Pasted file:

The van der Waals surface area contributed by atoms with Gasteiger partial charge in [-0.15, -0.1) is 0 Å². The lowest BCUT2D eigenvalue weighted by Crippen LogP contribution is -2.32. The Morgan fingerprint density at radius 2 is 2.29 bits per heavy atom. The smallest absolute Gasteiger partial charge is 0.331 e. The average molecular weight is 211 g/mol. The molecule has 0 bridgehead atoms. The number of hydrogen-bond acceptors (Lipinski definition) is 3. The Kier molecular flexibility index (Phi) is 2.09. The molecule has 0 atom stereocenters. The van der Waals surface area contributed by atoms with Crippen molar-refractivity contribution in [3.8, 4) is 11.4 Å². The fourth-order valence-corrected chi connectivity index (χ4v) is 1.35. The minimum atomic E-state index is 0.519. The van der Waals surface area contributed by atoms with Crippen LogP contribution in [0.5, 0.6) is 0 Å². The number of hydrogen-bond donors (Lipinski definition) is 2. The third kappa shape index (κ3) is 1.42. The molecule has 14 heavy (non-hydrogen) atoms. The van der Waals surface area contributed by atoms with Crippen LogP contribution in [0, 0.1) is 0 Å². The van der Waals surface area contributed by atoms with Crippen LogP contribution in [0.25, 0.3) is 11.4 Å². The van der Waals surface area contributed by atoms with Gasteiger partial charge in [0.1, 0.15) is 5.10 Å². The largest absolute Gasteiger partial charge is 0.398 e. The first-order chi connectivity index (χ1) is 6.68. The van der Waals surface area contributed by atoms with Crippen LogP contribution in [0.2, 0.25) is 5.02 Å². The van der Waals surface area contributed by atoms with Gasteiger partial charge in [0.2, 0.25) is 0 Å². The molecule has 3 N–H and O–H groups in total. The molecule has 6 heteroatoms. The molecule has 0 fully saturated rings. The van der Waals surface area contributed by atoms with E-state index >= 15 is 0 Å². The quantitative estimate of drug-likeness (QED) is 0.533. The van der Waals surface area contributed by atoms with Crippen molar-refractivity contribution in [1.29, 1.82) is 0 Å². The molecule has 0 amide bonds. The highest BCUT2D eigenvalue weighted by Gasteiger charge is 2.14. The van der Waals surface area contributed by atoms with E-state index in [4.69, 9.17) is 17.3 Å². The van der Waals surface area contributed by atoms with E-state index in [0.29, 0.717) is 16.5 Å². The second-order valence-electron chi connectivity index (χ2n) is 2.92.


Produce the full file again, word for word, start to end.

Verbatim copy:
The van der Waals surface area contributed by atoms with Gasteiger partial charge in [-0.15, -0.1) is 0 Å². The lowest BCUT2D eigenvalue weighted by Crippen LogP contribution is -2.32. The Morgan fingerprint density at radius 2 is 2.29 bits per heavy atom. The smallest absolute Gasteiger partial charge is 0.331 e. The average molecular weight is 211 g/mol. The molecule has 0 bridgehead atoms. The number of hydrogen-bond acceptors (Lipinski definition) is 3. The Kier molecular flexibility index (Phi) is 2.09. The molecule has 0 atom stereocenters. The van der Waals surface area contributed by atoms with Crippen molar-refractivity contribution in [3.8, 4) is 11.4 Å². The fourth-order valence-corrected chi connectivity index (χ4v) is 1.35. The minimum atomic E-state index is 0.519. The van der Waals surface area contributed by atoms with Crippen LogP contribution in [0.5, 0.6) is 0 Å². The number of hydrogen-bond donors (Lipinski definition) is 2. The third kappa shape index (κ3) is 1.42. The molecule has 14 heavy (non-hydrogen) atoms. The van der Waals surface area contributed by atoms with Crippen LogP contribution in [0, 0.1) is 0 Å². The van der Waals surface area contributed by atoms with Crippen LogP contribution in [0.25, 0.3) is 11.4 Å². The van der Waals surface area contributed by atoms with Gasteiger partial charge in [0.1, 0.15) is 5.10 Å². The largest absolute Gasteiger partial charge is 0.398 e. The first-order chi connectivity index (χ1) is 6.68. The van der Waals surface area contributed by atoms with Crippen LogP contribution in [0.2, 0.25) is 5.02 Å². The van der Waals surface area contributed by atoms with Gasteiger partial charge in [0.2, 0.25) is 0 Å². The molecule has 3 N–H and O–H groups in total. The molecule has 6 heteroatoms. The molecule has 0 fully saturated rings. The van der Waals surface area contributed by atoms with E-state index >= 15 is 0 Å². The quantitative estimate of drug-likeness (QED) is 0.533. The van der Waals surface area contributed by atoms with Crippen molar-refractivity contribution in [1.29, 1.82) is 0 Å². The molecule has 0 amide bonds. The highest BCUT2D eigenvalue weighted by Gasteiger charge is 2.14. The van der Waals surface area contributed by atoms with E-state index in [4.69, 9.17) is 17.3 Å². The van der Waals surface area contributed by atoms with E-state index in [0.29, 0.717) is 16.5 Å². The second-order valence-electron chi connectivity index (χ2n) is 2.92.